Whistleblowers being left in the cold: report

Killian Plastow
— 1 minute read

Nearly a quarter of organisations have no support strategy in place for staff who blow the whistle on wrongdoing, according to an ASIC-backed industry report.

According to the latest report from the Whistling While They Work 2 (WWTW2) research project, 23 per cent of organizations offer no support services to whistleblowers.

Additionally, more than 80 per cent of organisations lacked any process for “providing compensation or restitution” to whistleblowers who suffered “detrimental outcomes” as a result of their actions.


“If we want whistleblowers to come forward, we’ve got to streamline the process,” Governance Institute of Australia chief executive Mr Steven Burrell said.

“The whistleblower provisions in the Corporations Act are very narrowly focused and require whistleblowers to have a detailed understanding of whether the misconduct they are reporting is covered by corporate law or could relate to competition, tax, workplace health and safety, bribery or corruption or industrial relations, all of which are covered by different legislation and regulators.”

The Governance Institute raised the same concerns regarding the provisions made for whistleblowers in the Corporations Act in February 2017, noting that many potential whistleblowers may feel a need to seek legal advice prior to making a disclosure.

It is a strong disincentive to making disclosures if employees or concerned members of the public feel that they require legal advice before making any such disclosure, the institute said at the time.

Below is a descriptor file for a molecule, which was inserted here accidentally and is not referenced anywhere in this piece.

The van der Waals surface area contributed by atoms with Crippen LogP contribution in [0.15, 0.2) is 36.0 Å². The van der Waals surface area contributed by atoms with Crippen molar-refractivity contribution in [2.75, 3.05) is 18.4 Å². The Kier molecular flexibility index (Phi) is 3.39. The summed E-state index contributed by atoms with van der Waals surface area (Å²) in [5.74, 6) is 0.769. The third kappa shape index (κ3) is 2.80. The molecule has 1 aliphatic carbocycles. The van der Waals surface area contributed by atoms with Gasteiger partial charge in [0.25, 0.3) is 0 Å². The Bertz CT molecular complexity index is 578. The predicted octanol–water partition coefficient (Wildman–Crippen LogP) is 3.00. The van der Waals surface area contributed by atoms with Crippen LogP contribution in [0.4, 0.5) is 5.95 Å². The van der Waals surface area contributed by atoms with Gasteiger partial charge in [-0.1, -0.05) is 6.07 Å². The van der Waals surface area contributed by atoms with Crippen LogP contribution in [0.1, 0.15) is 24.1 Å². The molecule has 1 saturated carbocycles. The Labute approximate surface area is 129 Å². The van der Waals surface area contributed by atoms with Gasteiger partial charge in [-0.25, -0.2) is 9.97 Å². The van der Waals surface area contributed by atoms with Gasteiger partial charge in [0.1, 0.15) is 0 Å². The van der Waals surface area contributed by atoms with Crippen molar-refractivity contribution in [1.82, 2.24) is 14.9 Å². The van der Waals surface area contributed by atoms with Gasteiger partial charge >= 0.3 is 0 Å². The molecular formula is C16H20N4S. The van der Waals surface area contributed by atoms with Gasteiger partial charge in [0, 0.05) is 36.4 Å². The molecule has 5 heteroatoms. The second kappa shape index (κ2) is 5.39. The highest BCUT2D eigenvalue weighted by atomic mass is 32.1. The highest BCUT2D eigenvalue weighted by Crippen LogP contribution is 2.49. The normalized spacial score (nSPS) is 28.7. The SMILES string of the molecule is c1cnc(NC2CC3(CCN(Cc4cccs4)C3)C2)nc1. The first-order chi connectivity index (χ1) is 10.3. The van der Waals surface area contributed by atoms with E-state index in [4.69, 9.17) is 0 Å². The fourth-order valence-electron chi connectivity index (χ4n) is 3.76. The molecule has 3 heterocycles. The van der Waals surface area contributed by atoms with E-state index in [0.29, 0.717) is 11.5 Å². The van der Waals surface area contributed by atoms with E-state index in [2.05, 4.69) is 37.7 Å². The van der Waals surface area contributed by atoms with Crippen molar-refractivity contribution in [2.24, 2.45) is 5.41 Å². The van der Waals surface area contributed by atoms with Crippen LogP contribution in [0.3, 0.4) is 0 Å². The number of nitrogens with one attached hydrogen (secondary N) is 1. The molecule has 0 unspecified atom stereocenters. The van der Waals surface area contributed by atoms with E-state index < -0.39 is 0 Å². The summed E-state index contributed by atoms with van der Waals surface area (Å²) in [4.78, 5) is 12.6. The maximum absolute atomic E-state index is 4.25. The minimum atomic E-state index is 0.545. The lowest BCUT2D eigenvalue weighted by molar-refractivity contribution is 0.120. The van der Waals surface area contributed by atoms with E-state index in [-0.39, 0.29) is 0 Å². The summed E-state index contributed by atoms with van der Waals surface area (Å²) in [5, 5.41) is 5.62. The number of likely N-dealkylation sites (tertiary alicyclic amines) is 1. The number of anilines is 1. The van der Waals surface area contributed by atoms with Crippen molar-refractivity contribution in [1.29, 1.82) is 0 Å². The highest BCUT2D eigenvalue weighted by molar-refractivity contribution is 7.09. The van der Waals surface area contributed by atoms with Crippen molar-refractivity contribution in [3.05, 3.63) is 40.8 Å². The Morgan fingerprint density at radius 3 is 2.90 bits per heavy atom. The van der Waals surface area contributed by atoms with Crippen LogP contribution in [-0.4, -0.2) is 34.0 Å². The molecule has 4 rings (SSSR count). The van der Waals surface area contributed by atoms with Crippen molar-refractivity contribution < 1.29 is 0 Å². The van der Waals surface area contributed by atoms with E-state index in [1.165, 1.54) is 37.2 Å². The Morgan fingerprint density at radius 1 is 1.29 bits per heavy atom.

ASIC said it “welcomed and strongly endorsed” the new research, which it said “will lead to a strong information base to assist considerations of whistleblowing practices”.

“The release of the new results provides an important new picture of where the strengths and weaknesses lie in current whistleblowing processes,” ASIC commissioner John Price said.

“This demonstrates firstly, the value of the project and of participating in it, but also why it’s important that industry take a proactive approach to helping identify and adopt best practice, so that improvements in this area are well-informed and well-targeted on what’s needed.”

Last year, the regulator put its support behind the project, writing to more than 30,000 Australian companies to encourage them to participate.

We believe it’s important to have evidence-based research in this area. We’re a proud sponsor and participant in this project,” ASIC senior executive leader Warren Day told InvestorDaily in April 2016.

Minister for Revenue and Financial Services Kelly O’Dwyer released a consultation paper in January 2017 aimed at assisting the government to implement new whistleblower protections in the tax sector while reviewing existing ones.

“Whistleblowing plays a critical role in uncovering corporate and tax misconduct,” Ms O’Dwyer said.

The WWTW2 report was led by Griffith University’s Centre for Governance and Public Policy in conjunction with 23 other organisations such as ASIC and the Governance Institute of Australia.

More to come:

ASIC freezes assets of Courtenay House

Morphic’s ethical LIC begins trading

Citi upbeat on Australian economy

ANZ result masks ‘messy’ earnings: UBS

IFM Investors wins Tasplan mandate


Whistleblowers being left in the cold: report
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